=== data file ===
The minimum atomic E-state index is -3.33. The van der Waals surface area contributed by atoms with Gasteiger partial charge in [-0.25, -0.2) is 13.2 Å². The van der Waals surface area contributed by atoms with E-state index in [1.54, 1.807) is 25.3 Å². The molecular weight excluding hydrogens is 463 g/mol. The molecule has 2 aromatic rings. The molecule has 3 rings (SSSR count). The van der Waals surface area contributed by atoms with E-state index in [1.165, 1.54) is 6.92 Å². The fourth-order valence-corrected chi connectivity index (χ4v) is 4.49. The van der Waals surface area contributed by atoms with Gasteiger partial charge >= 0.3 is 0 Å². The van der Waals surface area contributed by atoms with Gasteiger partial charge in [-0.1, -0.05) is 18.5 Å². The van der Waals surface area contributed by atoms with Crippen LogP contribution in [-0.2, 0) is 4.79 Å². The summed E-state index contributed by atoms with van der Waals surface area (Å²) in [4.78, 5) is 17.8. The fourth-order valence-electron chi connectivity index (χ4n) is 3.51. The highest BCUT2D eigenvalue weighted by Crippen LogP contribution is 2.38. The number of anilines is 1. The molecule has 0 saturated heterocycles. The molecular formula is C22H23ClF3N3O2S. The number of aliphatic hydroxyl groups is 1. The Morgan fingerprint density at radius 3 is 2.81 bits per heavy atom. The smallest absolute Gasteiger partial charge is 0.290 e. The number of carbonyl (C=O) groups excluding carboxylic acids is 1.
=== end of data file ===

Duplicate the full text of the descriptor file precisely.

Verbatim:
The minimum atomic E-state index is -3.33. The van der Waals surface area contributed by atoms with Gasteiger partial charge in [-0.25, -0.2) is 13.2 Å². The van der Waals surface area contributed by atoms with E-state index in [1.54, 1.807) is 25.3 Å². The molecular weight excluding hydrogens is 463 g/mol. The molecule has 2 aromatic rings. The molecule has 3 rings (SSSR count). The van der Waals surface area contributed by atoms with E-state index in [1.165, 1.54) is 6.92 Å². The fourth-order valence-corrected chi connectivity index (χ4v) is 4.49. The van der Waals surface area contributed by atoms with Gasteiger partial charge >= 0.3 is 0 Å². The van der Waals surface area contributed by atoms with Gasteiger partial charge in [-0.1, -0.05) is 18.5 Å². The van der Waals surface area contributed by atoms with Crippen LogP contribution in [-0.2, 0) is 4.79 Å². The summed E-state index contributed by atoms with van der Waals surface area (Å²) in [4.78, 5) is 17.8. The fourth-order valence-electron chi connectivity index (χ4n) is 3.51. The highest BCUT2D eigenvalue weighted by Crippen LogP contribution is 2.38. The number of anilines is 1. The molecule has 0 saturated heterocycles. The molecular formula is C22H23ClF3N3O2S. The number of aliphatic hydroxyl groups is 1. The Morgan fingerprint density at radius 3 is 2.81 bits per heavy atom. The smallest absolute Gasteiger partial charge is 0.290 e. The number of carbonyl (C=O) groups excluding carboxylic acids is 1.